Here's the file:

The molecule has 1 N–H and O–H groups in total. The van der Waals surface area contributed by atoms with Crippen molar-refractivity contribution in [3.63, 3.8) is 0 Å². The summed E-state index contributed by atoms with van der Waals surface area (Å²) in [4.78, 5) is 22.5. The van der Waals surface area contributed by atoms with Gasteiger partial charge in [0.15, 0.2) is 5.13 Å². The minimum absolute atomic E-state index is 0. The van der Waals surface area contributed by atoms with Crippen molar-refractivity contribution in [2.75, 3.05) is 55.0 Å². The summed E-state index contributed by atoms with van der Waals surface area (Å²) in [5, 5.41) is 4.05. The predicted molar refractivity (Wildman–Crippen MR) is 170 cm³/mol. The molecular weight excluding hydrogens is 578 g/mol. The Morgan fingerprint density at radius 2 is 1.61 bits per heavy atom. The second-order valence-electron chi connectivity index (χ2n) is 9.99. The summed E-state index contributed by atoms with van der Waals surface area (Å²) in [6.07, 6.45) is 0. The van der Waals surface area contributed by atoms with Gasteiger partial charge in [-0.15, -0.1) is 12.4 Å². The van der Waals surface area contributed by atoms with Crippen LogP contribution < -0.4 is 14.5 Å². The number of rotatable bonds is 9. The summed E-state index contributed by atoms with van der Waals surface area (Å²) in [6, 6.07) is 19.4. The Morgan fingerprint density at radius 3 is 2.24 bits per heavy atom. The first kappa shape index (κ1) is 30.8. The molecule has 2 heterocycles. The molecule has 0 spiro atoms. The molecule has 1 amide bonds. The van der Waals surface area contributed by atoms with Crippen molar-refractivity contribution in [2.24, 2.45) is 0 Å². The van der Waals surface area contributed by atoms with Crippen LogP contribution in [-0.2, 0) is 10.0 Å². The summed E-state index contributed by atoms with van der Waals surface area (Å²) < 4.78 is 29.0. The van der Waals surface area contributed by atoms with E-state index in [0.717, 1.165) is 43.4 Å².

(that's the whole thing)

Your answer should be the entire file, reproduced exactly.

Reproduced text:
The molecule has 1 N–H and O–H groups in total. The van der Waals surface area contributed by atoms with Crippen molar-refractivity contribution in [3.63, 3.8) is 0 Å². The summed E-state index contributed by atoms with van der Waals surface area (Å²) in [4.78, 5) is 22.5. The van der Waals surface area contributed by atoms with Gasteiger partial charge in [0.15, 0.2) is 5.13 Å². The minimum absolute atomic E-state index is 0. The van der Waals surface area contributed by atoms with Crippen molar-refractivity contribution in [2.75, 3.05) is 55.0 Å². The summed E-state index contributed by atoms with van der Waals surface area (Å²) in [5, 5.41) is 4.05. The predicted molar refractivity (Wildman–Crippen MR) is 170 cm³/mol. The molecular weight excluding hydrogens is 578 g/mol. The Morgan fingerprint density at radius 2 is 1.61 bits per heavy atom. The second-order valence-electron chi connectivity index (χ2n) is 9.99. The summed E-state index contributed by atoms with van der Waals surface area (Å²) in [6.07, 6.45) is 0. The van der Waals surface area contributed by atoms with Gasteiger partial charge in [-0.15, -0.1) is 12.4 Å². The van der Waals surface area contributed by atoms with Crippen LogP contribution < -0.4 is 14.5 Å². The number of rotatable bonds is 9. The summed E-state index contributed by atoms with van der Waals surface area (Å²) in [6, 6.07) is 19.4. The Morgan fingerprint density at radius 3 is 2.24 bits per heavy atom. The first kappa shape index (κ1) is 30.8. The molecule has 2 heterocycles. The molecule has 0 spiro atoms. The molecule has 1 amide bonds. The van der Waals surface area contributed by atoms with Crippen molar-refractivity contribution in [2.24, 2.45) is 0 Å². The van der Waals surface area contributed by atoms with Crippen LogP contribution in [-0.2, 0) is 10.0 Å². The summed E-state index contributed by atoms with van der Waals surface area (Å²) < 4.78 is 29.0. The van der Waals surface area contributed by atoms with E-state index in [0.717, 1.165) is 43.4 Å².